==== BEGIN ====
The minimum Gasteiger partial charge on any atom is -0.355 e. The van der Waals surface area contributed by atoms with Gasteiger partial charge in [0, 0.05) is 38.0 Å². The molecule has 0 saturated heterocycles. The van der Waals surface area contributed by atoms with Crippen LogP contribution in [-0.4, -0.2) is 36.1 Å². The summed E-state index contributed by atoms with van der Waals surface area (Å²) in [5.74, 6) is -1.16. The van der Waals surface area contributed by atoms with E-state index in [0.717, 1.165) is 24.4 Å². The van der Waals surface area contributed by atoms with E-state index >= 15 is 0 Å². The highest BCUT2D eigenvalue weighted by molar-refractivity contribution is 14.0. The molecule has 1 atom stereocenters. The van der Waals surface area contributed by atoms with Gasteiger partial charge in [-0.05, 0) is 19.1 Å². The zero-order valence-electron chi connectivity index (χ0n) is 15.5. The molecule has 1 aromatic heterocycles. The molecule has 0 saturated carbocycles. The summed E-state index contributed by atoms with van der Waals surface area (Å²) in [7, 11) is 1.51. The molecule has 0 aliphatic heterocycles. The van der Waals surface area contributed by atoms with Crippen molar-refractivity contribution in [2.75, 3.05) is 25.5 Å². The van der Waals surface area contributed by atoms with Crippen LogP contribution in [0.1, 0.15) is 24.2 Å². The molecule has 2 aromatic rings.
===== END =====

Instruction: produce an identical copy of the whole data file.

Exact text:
The minimum Gasteiger partial charge on any atom is -0.355 e. The van der Waals surface area contributed by atoms with Gasteiger partial charge in [0, 0.05) is 38.0 Å². The molecule has 0 saturated heterocycles. The van der Waals surface area contributed by atoms with Crippen LogP contribution in [-0.4, -0.2) is 36.1 Å². The summed E-state index contributed by atoms with van der Waals surface area (Å²) in [5.74, 6) is -1.16. The van der Waals surface area contributed by atoms with E-state index in [0.717, 1.165) is 24.4 Å². The van der Waals surface area contributed by atoms with E-state index >= 15 is 0 Å². The highest BCUT2D eigenvalue weighted by molar-refractivity contribution is 14.0. The molecule has 1 atom stereocenters. The van der Waals surface area contributed by atoms with Gasteiger partial charge in [-0.05, 0) is 19.1 Å². The zero-order valence-electron chi connectivity index (χ0n) is 15.5. The molecule has 1 aromatic heterocycles. The molecule has 0 saturated carbocycles. The summed E-state index contributed by atoms with van der Waals surface area (Å²) in [7, 11) is 1.51. The molecule has 0 aliphatic heterocycles. The van der Waals surface area contributed by atoms with Crippen molar-refractivity contribution in [2.75, 3.05) is 25.5 Å². The van der Waals surface area contributed by atoms with Crippen LogP contribution in [0.1, 0.15) is 24.2 Å². The molecule has 2 aromatic rings.